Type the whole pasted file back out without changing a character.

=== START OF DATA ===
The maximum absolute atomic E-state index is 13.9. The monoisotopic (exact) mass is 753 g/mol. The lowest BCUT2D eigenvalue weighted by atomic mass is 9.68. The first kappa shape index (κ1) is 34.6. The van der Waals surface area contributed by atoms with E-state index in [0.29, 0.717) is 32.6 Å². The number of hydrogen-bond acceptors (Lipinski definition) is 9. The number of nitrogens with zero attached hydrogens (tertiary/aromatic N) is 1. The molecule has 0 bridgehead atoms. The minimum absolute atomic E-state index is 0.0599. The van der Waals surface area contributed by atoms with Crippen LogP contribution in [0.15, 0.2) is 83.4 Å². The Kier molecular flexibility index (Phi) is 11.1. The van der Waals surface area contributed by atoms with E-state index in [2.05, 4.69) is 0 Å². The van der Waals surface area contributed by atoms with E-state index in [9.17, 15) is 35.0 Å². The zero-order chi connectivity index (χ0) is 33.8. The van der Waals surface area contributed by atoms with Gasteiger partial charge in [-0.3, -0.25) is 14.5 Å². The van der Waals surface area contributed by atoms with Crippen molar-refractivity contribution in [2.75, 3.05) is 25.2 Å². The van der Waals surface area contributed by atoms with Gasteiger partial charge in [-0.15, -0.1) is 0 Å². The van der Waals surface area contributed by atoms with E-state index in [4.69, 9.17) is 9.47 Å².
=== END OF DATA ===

The maximum absolute atomic E-state index is 13.9. The monoisotopic (exact) mass is 753 g/mol. The lowest BCUT2D eigenvalue weighted by atomic mass is 9.68. The first kappa shape index (κ1) is 34.6. The van der Waals surface area contributed by atoms with E-state index in [0.29, 0.717) is 32.6 Å². The number of hydrogen-bond acceptors (Lipinski definition) is 9. The number of nitrogens with zero attached hydrogens (tertiary/aromatic N) is 1. The molecule has 0 bridgehead atoms. The minimum absolute atomic E-state index is 0.0599. The van der Waals surface area contributed by atoms with Crippen LogP contribution in [0.15, 0.2) is 83.4 Å². The Kier molecular flexibility index (Phi) is 11.1. The van der Waals surface area contributed by atoms with E-state index in [2.05, 4.69) is 0 Å². The van der Waals surface area contributed by atoms with E-state index in [9.17, 15) is 35.0 Å². The zero-order chi connectivity index (χ0) is 33.8. The van der Waals surface area contributed by atoms with Gasteiger partial charge in [-0.3, -0.25) is 14.5 Å². The van der Waals surface area contributed by atoms with Crippen molar-refractivity contribution in [2.75, 3.05) is 25.2 Å². The van der Waals surface area contributed by atoms with Gasteiger partial charge in [-0.15, -0.1) is 0 Å². The van der Waals surface area contributed by atoms with E-state index in [4.69, 9.17) is 9.47 Å².